MinRex Resources looks like it’s onto a potential standalone scandium deposit at a NSW project it’s in the process of acquiring.

MinRex has discovered legacy metallurgical results from about 20 years ago that show former owner Jervois Mining (ASX:JRV) achieved a 70 per cent scandium recovery rate from high-grade samples taken from a prospect known as Houston Mitchell, within the Pacific Express project.

It’s a great find for MinRex (ASX:MRR) given the extremely under-supplied and growing scandium market.

Just 15 tonnes of scandium is produced each year.

The need for stronger, lighter weight aircraft and vehicles makes scandium a highly sought-after substance.

Scandium is added to aluminium products to make them stronger, more corrosion-resistant and heat-tolerant.

It is also used in solid oxide fuel cells – a clean, low-pollution technology that can generate electricity at high efficiencies.

“Clearly, the due diligence team have uncovered a prospective game-changer for the Pacific Express project, with legacy metallurgical test-work verifying the potential to develop a standalone scandium deposit,” executive director Simon Durack said.

“Moreover, it is pleasing to note Boeing’s early interest in scandium alloys, as the future take-up rate from the aviation industry is set to grow materially over the next two decades.”

A 2002 report undertaken by Jervois and Australian government-backed research agency CSIRO highlighted significant early interest by the global aviation giant in the ability of scandium alloys to mitigate against corrosion for a new aircraft design.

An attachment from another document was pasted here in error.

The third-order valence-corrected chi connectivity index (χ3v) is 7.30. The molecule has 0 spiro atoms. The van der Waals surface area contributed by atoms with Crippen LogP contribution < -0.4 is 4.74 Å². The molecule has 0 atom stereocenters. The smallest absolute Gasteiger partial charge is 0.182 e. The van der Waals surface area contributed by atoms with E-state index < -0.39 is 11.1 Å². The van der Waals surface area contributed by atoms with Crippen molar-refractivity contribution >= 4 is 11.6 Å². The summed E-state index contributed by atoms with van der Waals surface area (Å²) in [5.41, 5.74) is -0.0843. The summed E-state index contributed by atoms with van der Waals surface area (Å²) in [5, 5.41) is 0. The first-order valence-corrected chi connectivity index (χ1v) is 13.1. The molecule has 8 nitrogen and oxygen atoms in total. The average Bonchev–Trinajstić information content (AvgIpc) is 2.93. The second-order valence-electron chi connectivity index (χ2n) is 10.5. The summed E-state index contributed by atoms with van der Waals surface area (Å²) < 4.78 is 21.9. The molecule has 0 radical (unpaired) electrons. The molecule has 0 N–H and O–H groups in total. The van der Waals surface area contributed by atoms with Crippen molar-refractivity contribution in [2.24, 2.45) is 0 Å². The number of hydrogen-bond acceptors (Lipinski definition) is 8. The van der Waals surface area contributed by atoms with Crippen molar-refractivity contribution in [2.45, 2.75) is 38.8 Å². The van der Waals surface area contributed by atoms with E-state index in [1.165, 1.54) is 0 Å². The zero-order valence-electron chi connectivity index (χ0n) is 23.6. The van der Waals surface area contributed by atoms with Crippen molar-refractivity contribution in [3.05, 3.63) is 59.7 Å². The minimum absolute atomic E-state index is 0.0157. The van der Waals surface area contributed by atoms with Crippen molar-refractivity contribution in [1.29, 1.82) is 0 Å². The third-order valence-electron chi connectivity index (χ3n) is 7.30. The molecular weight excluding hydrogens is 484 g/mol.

Some 16 years on, demand for scandium is set to grow significantly moving forward. Boeing and Airbus will potentially need 150 tonnes a year to make aluminium-scandium alloys to build up to 38,000 new aircraft over the next two decades.

Houston Mitchell and Hurll's Hill prospects. Pic: MinRex
Houston Mitchell and Hurll’s Hill prospects. Pic: MinRex

Near-surface scandium

MinRex’s geology team is now evaluating occurrences of scandium-rich material.

This could result in scandium-rich resources being defined separately to the nickel and cobalt occurrences that dominate throughout the tenure.

The geology team have also noticed the scandium is enriched nearer to surface, while the cobalt and nickel mineralisation is deeper within the laterite.

High exploration upside

Other test-work on bulk samples from Hurll’s Hill returned recovery rates of up to 96 per cent cobalt and 94 per cent nickel, clearly highlighting the exploration upside.

Hurll’s Hill lies just outside the project boundary but has similar geology sequences to prospective areas within Pacific Express.

The belief is that Hurll’s Hill has significant potential to be developed into a major scandium, cobalt and nickel laterite project.

“While the board looks forward to receiving the geology team’s final report and recommendation, the legacy metallurgical evidence clearly confirms there is material exploration upside for the Pacific Express project,” Mr Durack said.

Moving forward

For the Houston Mitchell prospect, external consultants will thoroughly review all legacy metallurgical data and test-work then summarise key findings.

MinRex says this project knowledge can materially aid fast-tracking future mining studies.

The company is also starting work on modelling legacy data to determine if a resource can be estimated for scandium, cobalt and nickel and reported to the JORC (2012) code.

JORC refers to the mining industry’s official code for reporting exploration results, mineral resources and ore reserves, managed by the Australasian Joint Ore Reserves Committee.

MinRex will then put together preliminary drilling campaigns for the most prospective scandium, cobalt and nickel targets within the Pacific Express project.


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